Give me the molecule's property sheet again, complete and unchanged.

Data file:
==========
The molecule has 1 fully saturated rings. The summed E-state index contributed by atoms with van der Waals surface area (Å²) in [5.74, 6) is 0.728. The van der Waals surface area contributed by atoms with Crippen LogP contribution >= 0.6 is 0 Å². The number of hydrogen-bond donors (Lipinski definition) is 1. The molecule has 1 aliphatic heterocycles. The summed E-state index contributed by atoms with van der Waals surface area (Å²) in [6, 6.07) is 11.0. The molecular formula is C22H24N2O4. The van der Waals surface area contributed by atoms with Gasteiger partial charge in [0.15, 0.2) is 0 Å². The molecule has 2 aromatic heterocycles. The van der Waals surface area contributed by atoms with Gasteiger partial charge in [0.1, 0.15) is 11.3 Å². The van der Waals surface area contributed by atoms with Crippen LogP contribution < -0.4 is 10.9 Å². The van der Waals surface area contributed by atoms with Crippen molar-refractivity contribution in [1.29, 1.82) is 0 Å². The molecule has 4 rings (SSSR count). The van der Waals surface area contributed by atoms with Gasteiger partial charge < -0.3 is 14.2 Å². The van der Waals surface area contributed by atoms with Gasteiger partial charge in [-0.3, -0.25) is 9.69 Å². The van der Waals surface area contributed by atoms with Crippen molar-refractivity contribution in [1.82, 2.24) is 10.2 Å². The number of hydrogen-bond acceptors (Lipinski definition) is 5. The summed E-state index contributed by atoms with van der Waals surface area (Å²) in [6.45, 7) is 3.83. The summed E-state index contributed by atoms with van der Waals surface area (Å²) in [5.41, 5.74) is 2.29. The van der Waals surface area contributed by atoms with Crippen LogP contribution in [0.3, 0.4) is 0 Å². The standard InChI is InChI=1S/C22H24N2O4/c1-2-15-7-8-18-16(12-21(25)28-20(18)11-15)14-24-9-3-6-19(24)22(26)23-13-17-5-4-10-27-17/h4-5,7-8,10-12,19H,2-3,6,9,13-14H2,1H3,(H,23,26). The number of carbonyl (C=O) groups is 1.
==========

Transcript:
The molecule has 1 fully saturated rings. The summed E-state index contributed by atoms with van der Waals surface area (Å²) in [5.74, 6) is 0.728. The van der Waals surface area contributed by atoms with Crippen LogP contribution >= 0.6 is 0 Å². The number of hydrogen-bond donors (Lipinski definition) is 1. The molecule has 1 aliphatic heterocycles. The summed E-state index contributed by atoms with van der Waals surface area (Å²) in [6, 6.07) is 11.0. The molecular formula is C22H24N2O4. The van der Waals surface area contributed by atoms with Gasteiger partial charge in [0.15, 0.2) is 0 Å². The molecule has 2 aromatic heterocycles. The van der Waals surface area contributed by atoms with Gasteiger partial charge in [0.1, 0.15) is 11.3 Å². The van der Waals surface area contributed by atoms with Crippen LogP contribution < -0.4 is 10.9 Å². The van der Waals surface area contributed by atoms with Crippen molar-refractivity contribution in [1.29, 1.82) is 0 Å². The molecule has 4 rings (SSSR count). The van der Waals surface area contributed by atoms with Gasteiger partial charge < -0.3 is 14.2 Å². The van der Waals surface area contributed by atoms with Gasteiger partial charge in [-0.3, -0.25) is 9.69 Å². The van der Waals surface area contributed by atoms with Crippen molar-refractivity contribution in [1.82, 2.24) is 10.2 Å². The number of hydrogen-bond acceptors (Lipinski definition) is 5. The summed E-state index contributed by atoms with van der Waals surface area (Å²) in [6.45, 7) is 3.83. The summed E-state index contributed by atoms with van der Waals surface area (Å²) in [5.41, 5.74) is 2.29. The van der Waals surface area contributed by atoms with Crippen LogP contribution in [0.3, 0.4) is 0 Å². The standard InChI is InChI=1S/C22H24N2O4/c1-2-15-7-8-18-16(12-21(25)28-20(18)11-15)14-24-9-3-6-19(24)22(26)23-13-17-5-4-10-27-17/h4-5,7-8,10-12,19H,2-3,6,9,13-14H2,1H3,(H,23,26). The number of carbonyl (C=O) groups is 1.